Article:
Q2 2019 has exceeded our expectations (+7%), but there is little good news beyond mobile.
In 2019, the CMOS image sensor industry still enjoys thriving growth thanks to the mobile market. But after conducting a quarterly analysis focused on individual markets and players, the picture is in fact much different than what the global number show. What is the latest news? What is the status of market indicators? Is the market growing or decreasing? What are the revenues of the leading companies? What are their strategies for capitalizing on market evolution? Yole Développement (Yole) addresses these questions today in our CMOS Image Sensor (CIS) Quarterly Market Monitor Q3 2019 analysis. Recently, Yole’s analysts have provided similar analyses for memory markets like DRAM and NAND, and the CIS Quarterly Market Monitor is the latest chapter in this initiative.
CIS’ extensive growth has seen this semiconductor specialty market reach a revenue of $15.5B in 2018. The size and dynamics of the main CIS markets and players led Yole to conclude that a CIS quarterly monitor was essential for better monitoring and a deeper understanding of the market’s short and medium-term trends. Meanwhile, the broader five-year forecast will still be delivered on a yearly basis via our Status of the CMOS Image Sensor Industry report. Both products are positioned as two complementary analyses of the same industry, under the Yole Imaging Research umbrella.
The CIS industry: a market with its own growth engine
In line with last year’s published forecast in our Status of the CIS Industry 2018 report, the CIS industry is exactly where Yole’s analysts predicted it would be at this time of year. While Q1 2018 was a little treacherous, Q1 2019 was representative of the last five years’ seasonality, and then Q2 2019 was actually slightly better (+7%) than expected. These are traditionally the two smallest quarters for CIS, when mobile and consumer product sales are at their lowest. Mobile represents 68% of overall CIS sales, and according to Yole’s analysts this will not change much over the next five years.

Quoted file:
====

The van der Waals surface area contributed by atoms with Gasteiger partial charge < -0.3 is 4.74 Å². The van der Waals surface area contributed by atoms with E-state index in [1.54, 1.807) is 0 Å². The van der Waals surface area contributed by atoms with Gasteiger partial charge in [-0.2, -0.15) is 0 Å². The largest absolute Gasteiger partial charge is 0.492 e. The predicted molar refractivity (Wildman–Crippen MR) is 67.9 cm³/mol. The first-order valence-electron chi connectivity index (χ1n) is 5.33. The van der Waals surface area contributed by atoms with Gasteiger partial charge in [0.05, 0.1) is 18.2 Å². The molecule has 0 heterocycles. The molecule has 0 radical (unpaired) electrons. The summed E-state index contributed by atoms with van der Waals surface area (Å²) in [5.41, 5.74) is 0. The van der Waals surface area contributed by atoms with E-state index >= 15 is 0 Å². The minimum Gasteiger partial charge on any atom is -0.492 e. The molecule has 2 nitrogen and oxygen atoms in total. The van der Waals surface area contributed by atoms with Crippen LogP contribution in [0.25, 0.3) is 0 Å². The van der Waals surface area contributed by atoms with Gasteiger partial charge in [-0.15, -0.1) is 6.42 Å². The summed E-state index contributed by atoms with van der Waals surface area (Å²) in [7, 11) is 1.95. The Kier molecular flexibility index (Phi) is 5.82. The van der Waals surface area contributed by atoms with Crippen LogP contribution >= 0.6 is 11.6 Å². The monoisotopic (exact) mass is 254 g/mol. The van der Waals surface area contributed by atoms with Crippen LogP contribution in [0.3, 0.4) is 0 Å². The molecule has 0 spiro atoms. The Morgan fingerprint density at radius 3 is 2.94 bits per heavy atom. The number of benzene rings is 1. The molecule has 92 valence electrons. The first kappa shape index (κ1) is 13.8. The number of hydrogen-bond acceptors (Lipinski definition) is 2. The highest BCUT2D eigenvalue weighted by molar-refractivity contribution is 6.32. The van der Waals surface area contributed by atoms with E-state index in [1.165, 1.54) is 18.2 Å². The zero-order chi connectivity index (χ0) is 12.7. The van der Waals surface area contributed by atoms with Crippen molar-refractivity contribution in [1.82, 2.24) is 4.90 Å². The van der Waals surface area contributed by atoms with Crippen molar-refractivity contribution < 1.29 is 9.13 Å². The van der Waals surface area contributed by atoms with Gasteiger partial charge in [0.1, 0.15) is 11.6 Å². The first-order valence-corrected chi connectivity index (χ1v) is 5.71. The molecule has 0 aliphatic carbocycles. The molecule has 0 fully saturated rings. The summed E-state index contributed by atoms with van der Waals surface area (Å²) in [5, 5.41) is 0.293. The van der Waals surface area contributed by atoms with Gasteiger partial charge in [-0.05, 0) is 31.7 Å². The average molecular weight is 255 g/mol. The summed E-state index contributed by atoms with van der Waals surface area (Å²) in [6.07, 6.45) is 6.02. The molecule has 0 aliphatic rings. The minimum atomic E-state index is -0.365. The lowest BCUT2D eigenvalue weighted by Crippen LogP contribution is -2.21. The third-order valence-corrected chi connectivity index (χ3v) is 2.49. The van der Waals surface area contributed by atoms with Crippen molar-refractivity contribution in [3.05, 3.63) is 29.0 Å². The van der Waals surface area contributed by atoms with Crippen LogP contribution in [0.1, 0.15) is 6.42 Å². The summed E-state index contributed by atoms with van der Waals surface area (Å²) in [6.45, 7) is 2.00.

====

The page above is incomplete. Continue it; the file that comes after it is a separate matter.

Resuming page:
In the immediate future, our analysts expect CIS quarterly sales to reach $4.6B in the fourth quarter, mirroring the expected 10% YoY growth rate for 2019. This is an incredible double-digit growth prospect, especially in the context of mobile saturation and overall industry cyclical recession. Yes, Yole’s analysts can confirm: CIS definitely has its own growth engine – an engine powered by the proliferation of cameras in mobile, which have hit new heights in 2019 since most high-end flagships deliver 5 – 6 cameras per phone. Yole expects this trend to continue over the next 3 – 4 years, before coming to a somewhat abrupt end. Our analysts have arbitrarily set their YoY growth expectation at 1% in 2024 to bring this insight to light, and chase away the trolls if for no other reason.
Q1 & Q2 2019: Automotive and security become the 2nd-largest CIS market segments
If we peer below the CIS market’s surface, things begin to look way more interesting – lending more value to our quarterly analysis.
Since Q4 2017, “all markets except mobile” have been on a downward slope. At that time, they had reached $1.5B, but are now down to $1.1B, a -26% drop. This “all markets except mobile” aggregate is usually less sensitive to seasonality. These markets went through rough times in 2016 for several reasons, but were actually exhibiting high-growth momentum on a multi-annual basis. In fact, the sum of these markets had doubled from Q1 2015, which translates to a +26% CAGR during 2015 – 2017. But then we basically lost a full year’s growth – so what is actually happening before our quarterly-monitoring eyes?
Looking closer at the “other” market breakdown, we observe that the two largest segments, consumer photography (DSC, DSLR, action cameras, drones) and computing (PC, laptop, tablets), have been on a slippery slope for a long time and are now on par with the other two segments: automotive and security.
Q1 2019 and Q2 2019 are notable as the first time that automotive, and then security, became the second-largest CIS segments. This is definitely breaking news, and it will affect the rankings and strategy of the main CIS players. However, this is not all “honor and glory” for the automotive and security markets: